Berkley Gulp! and Gulp! Alive! have completely taken over some fisheries previously dominated by live bait.Photo: BassFan Because fish live in water and every part of their anatomy’s designed to work in water, fish can’t smell oily things. But just like the Gulp! baits are water-based, the Gulp! juice is water-based, as well. Not only does the bait release more scent, but the scent’s actually easier for fish to detect. Berkley Gulp! and Gulp! Alive! have completely taken over some fisheries previously dominated by live bait. “When you put on a spray scent and cast it out and see that oily sheen come off in the water, that scent isn’t actually doing anything to attract fish,” Prochnow said. “It’s really just working as a barrier. When a fish eats that lure it doesn’t smell or taste anything. But when a fish eats Gulp!, it picks up all the flavor and scent just like it would if it were eating a living creature. That’s why Gulp! works: The fish actually think it’s real food so they hit harder and hang on longer.”
What About Taste?
While there’s no shortage of so-called “fish attractants” on the market today that imitate the smell of garlic, cheese, shrimp, crawfish and baitfish, the flavor makeup of Gulp! baits is more complicated than simply adding something to the bait that smells like something a fish might want to eat. The actual combination of scents and flavors is a heavily guarded secret, but the results are achieved through a three-layer formula.
Decades of research have shown Jones and Prochnow that fish are somewhat like people in what they eat: Just about anywhere in the world, people eat the staples of meat and potatoes. Fish, research shows, are the same way. Whether it’s a bass, redfish, pike, flounder any species they all consume the same staple diets, much like meat and potatoes. These staples are the base layer for all Gulp! products and contain a formula that Berkley scientists have found to appeal universally to fish.
The second layer of the Gulp! flavor formula is akin to local and regional differences in human diets. In some parts of the world, different spices are used sometimes sauces. Following this analogy, the second layer would be considered the seasoning layer, with each bait “seasoned” to adhere to what flavors research has shown the fish to be attracted to.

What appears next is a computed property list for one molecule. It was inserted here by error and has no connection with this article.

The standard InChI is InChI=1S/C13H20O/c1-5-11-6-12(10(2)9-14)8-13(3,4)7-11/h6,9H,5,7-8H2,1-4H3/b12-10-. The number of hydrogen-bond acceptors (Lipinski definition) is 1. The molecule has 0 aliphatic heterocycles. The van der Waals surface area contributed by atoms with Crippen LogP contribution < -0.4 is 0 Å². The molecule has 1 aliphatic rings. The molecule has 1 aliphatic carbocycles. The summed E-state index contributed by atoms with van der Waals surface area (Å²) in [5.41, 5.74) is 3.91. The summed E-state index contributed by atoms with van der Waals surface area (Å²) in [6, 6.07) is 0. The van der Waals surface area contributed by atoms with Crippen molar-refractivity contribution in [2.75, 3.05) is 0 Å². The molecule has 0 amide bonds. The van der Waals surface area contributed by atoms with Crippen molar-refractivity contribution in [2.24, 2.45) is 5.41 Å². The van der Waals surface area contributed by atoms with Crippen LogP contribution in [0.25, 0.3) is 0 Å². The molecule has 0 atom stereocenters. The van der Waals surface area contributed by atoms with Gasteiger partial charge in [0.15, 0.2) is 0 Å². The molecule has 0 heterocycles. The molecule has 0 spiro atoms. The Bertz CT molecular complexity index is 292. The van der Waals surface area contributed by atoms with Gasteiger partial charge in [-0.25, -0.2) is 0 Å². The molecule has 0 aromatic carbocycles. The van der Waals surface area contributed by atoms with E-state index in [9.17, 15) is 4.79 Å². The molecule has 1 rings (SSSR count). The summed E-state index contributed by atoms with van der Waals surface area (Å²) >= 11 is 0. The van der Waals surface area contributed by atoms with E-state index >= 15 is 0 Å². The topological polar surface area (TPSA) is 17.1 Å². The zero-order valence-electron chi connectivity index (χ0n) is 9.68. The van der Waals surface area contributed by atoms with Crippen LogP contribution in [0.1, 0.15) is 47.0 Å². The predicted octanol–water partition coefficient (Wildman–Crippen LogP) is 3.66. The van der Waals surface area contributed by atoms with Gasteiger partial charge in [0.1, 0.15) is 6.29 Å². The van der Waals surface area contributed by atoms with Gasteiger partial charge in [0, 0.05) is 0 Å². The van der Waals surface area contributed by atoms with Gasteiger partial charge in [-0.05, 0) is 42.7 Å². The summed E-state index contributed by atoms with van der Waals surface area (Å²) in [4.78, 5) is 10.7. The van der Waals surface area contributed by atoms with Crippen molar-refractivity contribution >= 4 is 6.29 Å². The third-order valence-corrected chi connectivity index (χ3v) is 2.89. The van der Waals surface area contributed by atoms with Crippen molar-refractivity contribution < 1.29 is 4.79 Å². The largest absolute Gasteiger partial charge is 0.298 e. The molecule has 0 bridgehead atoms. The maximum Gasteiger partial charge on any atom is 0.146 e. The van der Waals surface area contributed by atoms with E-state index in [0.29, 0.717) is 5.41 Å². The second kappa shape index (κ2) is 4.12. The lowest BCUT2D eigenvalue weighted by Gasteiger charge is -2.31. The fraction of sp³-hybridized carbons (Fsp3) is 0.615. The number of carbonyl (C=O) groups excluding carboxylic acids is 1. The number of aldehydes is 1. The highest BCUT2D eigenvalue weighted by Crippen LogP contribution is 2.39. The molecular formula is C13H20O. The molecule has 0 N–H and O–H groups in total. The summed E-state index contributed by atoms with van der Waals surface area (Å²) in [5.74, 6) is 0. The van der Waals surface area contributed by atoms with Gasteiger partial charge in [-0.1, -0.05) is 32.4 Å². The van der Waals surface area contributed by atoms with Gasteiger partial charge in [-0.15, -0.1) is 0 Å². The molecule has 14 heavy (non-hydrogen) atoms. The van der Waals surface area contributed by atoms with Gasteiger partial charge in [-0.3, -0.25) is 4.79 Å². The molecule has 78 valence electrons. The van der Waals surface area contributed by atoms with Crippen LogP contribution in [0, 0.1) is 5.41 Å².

Ultimately, the third layer is specific to the style of bait. From shrimp to baitfish, extra ingredients are included so that in the underwater environment of the fish, these baits smell like the bait they represent.
“When a redfish eats a Gulp! Shrimp, it’s actually tasting several different things,” Prochnow said. “He gets the shrimp layer, the seasoning layer and the meat and potatoes. That’s why fish never pass up a Gulp! meal when they can get it.”
Constructed of water-based resins
No oil barrier to keep scent contained in the bait releases scent as soon as it touches water
Absorbs scent of Gulp! liquid from packages and Gulp! Alive! pails
Can be recharged and kept fresh for best performance
Scent is also water based and can be easily detected by fish, expanding the strike zone and attracting fish even when they don’t see the bait
Three-layer flavor formula that offers bait-specific flavors as well as universally appealing “meat and potatoes” and “seasoning” for increased effectiveness
Easily identified as a natural food by fish
Real scent and flavor cause fish to strike harder and hang on longer for more positive hooksets
Constructed of oil-based resins and polyvinyl chloride (PVC)
Oil-based resins serve as a partial scent barrier, meaning baits are more effective as they get torn up by fish teeth
PowerBait flavor impregnated into baits that’s tasted by fish upon biting bait, making the fish hang on longer for more positive hooksets